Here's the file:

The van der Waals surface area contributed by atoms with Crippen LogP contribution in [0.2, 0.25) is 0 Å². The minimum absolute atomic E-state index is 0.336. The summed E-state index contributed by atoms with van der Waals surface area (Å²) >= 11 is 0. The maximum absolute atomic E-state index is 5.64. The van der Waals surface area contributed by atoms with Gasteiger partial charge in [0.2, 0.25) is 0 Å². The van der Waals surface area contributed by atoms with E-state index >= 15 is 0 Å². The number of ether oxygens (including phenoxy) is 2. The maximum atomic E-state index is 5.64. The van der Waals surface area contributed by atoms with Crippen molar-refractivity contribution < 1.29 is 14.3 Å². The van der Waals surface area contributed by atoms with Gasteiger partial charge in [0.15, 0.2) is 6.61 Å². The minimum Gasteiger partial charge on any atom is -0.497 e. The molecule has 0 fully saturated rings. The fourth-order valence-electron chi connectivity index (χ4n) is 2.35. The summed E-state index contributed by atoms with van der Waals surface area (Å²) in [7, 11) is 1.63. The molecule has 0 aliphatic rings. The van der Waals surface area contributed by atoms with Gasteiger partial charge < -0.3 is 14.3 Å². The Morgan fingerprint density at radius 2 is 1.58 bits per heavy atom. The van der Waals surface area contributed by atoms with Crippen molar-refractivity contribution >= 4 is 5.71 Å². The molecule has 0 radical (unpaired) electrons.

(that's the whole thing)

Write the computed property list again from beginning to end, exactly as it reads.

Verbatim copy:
The van der Waals surface area contributed by atoms with Crippen LogP contribution in [0.2, 0.25) is 0 Å². The minimum absolute atomic E-state index is 0.336. The summed E-state index contributed by atoms with van der Waals surface area (Å²) >= 11 is 0. The maximum absolute atomic E-state index is 5.64. The van der Waals surface area contributed by atoms with Gasteiger partial charge in [0.2, 0.25) is 0 Å². The van der Waals surface area contributed by atoms with E-state index >= 15 is 0 Å². The number of ether oxygens (including phenoxy) is 2. The maximum atomic E-state index is 5.64. The van der Waals surface area contributed by atoms with Crippen molar-refractivity contribution < 1.29 is 14.3 Å². The van der Waals surface area contributed by atoms with Gasteiger partial charge in [0.15, 0.2) is 6.61 Å². The minimum Gasteiger partial charge on any atom is -0.497 e. The molecule has 0 fully saturated rings. The fourth-order valence-electron chi connectivity index (χ4n) is 2.35. The summed E-state index contributed by atoms with van der Waals surface area (Å²) in [7, 11) is 1.63. The molecule has 0 aliphatic rings. The van der Waals surface area contributed by atoms with Gasteiger partial charge < -0.3 is 14.3 Å². The Morgan fingerprint density at radius 2 is 1.58 bits per heavy atom. The van der Waals surface area contributed by atoms with Crippen molar-refractivity contribution >= 4 is 5.71 Å². The molecule has 0 radical (unpaired) electrons.